Fairy tales and man-eating rabbits
I know, that’s a weird way to begin anything — a blog, conversation, eulogy, anything.
But it’s true. I found some inexpensive collections of Italian and Irish fairy tales and bought them on an impulse. It might have been a cultural thing — I am partly Sicilian and Northern Irish — but I can’t remember putting that much thought into it.
Best I can recall, it went like this:
See books. Shrug. Add to stack.
People smarter than me like to talk about the morality of fairy tales. G.K. Chesterton wrote in “Orthodoxy” that, “Fairyland is nothing but the sunny country of common sense... I knew the magic beanstalk before I had tasted beans; I was sure of the Man in the Moon before I was certain of the moon.”
Then, he expounds on how Cinderella teaches humility, Beauty and the Beast preaches that sometimes you must love something before it can become lovable and Sleeping Beauty teaches death can be softened into a sleep.
I don’t care about any of that.
Yes, I get that some fairy tales are cautionary stories. The moral of Red Riding Hood: Don’t trust strange men, especially if they have sharp teeth and excess body hair. The moral of The Frog Prince: Be nice to geeks. They will grow up to be Internet millionaires. The moral of Rumpelstiltskin: It’s OK to pawn off your work on an eccentrically named coworker.
A lot of them teach arbitrary discipline. “Find the third peacock after the waterfall and pluck a single feather.” “Why?” “Because you will find your true love.” “Why will a peacock feather help me find my true love? And why does it have to be the third peacock?” “Kid, do you want to find your true love or not?” “I guess.” “Then, take the freakin’ feather.”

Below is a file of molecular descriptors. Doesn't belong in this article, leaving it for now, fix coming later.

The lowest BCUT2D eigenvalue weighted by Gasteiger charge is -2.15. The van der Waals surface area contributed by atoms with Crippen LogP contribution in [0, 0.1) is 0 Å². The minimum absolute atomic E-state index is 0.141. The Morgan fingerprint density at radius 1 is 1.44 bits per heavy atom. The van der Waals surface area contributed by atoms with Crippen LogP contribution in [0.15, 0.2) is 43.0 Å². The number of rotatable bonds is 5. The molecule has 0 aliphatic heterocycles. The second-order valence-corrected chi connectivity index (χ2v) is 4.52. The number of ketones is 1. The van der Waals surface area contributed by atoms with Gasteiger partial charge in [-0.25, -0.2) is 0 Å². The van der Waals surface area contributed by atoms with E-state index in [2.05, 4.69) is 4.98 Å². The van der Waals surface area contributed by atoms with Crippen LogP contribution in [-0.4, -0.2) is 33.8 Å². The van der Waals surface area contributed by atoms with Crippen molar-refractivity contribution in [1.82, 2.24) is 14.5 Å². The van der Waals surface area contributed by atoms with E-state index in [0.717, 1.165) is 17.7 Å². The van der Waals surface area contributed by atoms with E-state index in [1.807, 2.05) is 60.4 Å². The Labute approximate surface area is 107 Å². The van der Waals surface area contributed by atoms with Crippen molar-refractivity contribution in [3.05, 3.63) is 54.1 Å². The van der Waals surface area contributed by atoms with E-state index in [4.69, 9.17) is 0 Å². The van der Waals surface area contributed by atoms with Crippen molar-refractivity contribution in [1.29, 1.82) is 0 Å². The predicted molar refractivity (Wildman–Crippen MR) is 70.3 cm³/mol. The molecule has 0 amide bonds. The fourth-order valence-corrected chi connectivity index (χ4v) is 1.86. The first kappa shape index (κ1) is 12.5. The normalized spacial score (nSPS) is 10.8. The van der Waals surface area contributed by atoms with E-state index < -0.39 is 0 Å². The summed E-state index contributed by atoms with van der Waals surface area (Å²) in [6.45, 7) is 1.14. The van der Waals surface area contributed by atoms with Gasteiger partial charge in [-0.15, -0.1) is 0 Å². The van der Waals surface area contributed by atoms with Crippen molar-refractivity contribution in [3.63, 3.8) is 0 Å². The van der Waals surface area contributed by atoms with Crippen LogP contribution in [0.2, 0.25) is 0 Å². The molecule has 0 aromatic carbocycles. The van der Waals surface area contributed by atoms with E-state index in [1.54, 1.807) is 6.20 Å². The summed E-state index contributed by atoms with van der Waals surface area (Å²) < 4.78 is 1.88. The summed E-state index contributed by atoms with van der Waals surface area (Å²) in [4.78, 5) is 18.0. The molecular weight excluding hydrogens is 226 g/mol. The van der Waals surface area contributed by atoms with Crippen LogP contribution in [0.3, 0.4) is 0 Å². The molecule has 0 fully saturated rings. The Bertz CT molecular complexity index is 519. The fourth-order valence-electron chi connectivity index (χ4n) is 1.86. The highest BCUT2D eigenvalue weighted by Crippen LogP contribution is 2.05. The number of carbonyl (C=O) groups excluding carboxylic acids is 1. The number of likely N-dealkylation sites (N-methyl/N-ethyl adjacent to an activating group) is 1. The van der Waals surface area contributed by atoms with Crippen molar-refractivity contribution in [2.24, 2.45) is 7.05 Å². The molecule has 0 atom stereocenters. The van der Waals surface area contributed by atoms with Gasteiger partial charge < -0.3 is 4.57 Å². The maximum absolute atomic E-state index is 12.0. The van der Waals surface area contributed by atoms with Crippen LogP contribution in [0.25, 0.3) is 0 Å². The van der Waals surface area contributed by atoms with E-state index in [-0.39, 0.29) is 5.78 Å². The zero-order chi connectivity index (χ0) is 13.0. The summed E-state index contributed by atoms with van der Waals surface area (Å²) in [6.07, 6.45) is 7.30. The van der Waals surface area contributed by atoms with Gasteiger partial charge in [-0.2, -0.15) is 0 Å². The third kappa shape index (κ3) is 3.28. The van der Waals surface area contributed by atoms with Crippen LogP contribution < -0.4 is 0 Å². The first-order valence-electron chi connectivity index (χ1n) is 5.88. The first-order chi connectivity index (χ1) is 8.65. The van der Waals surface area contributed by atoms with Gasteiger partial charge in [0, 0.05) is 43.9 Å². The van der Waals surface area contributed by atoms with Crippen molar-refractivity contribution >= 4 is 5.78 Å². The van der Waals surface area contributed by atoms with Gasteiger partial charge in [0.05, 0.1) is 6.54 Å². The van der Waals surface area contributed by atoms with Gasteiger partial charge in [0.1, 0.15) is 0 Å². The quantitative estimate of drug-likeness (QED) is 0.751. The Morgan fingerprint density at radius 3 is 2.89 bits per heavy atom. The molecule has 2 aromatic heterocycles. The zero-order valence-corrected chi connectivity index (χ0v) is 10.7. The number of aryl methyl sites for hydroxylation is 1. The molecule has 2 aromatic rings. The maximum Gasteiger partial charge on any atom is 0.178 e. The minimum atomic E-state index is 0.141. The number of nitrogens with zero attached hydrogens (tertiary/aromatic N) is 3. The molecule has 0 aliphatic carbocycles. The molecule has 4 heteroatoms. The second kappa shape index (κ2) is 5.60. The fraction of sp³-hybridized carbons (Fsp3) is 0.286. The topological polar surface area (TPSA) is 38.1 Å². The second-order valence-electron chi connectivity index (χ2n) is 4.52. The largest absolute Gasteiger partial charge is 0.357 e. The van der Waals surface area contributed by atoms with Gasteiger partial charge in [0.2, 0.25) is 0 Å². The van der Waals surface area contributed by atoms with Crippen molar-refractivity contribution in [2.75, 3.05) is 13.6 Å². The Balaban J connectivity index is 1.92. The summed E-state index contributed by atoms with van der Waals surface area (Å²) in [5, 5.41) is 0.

But I don’t like fairy tales for their morals. In fact, I can’t think of a single story I’ve ever liked for its moral.
I’m from the Oscar Wilde school of thought. “There is no such thing as a moral or immoral book. Books are well written or badly written. That is all.”
So why do I like fairy tales?
I guess I like the possibilities. I like that a dragon can be hiding in the cave. Or a giant. Or a man-eating rabbit.
I spend most of my life writing and reading about crime. After a few years, you become jaundiced. Very few things surprise me. Anger me, sure. Disappoint me, certainly. Depress me, God, yes. But I rarely get surprised.
I’d like to think my new fairy tale fixation is more than just escapism. It’s about hoping there could be something exciting in the cave, that a frog could transform into a prince or straw can be spun into gold.
I guess it never hurts to hope.
—Jason Lea, JLea@News-Herald.com
P.S. I think the real moral of Beauty and the Beast is that attractive women should lower their standards until anthropomorphic antelope-bears look good.
Labels: G.K. Chesterton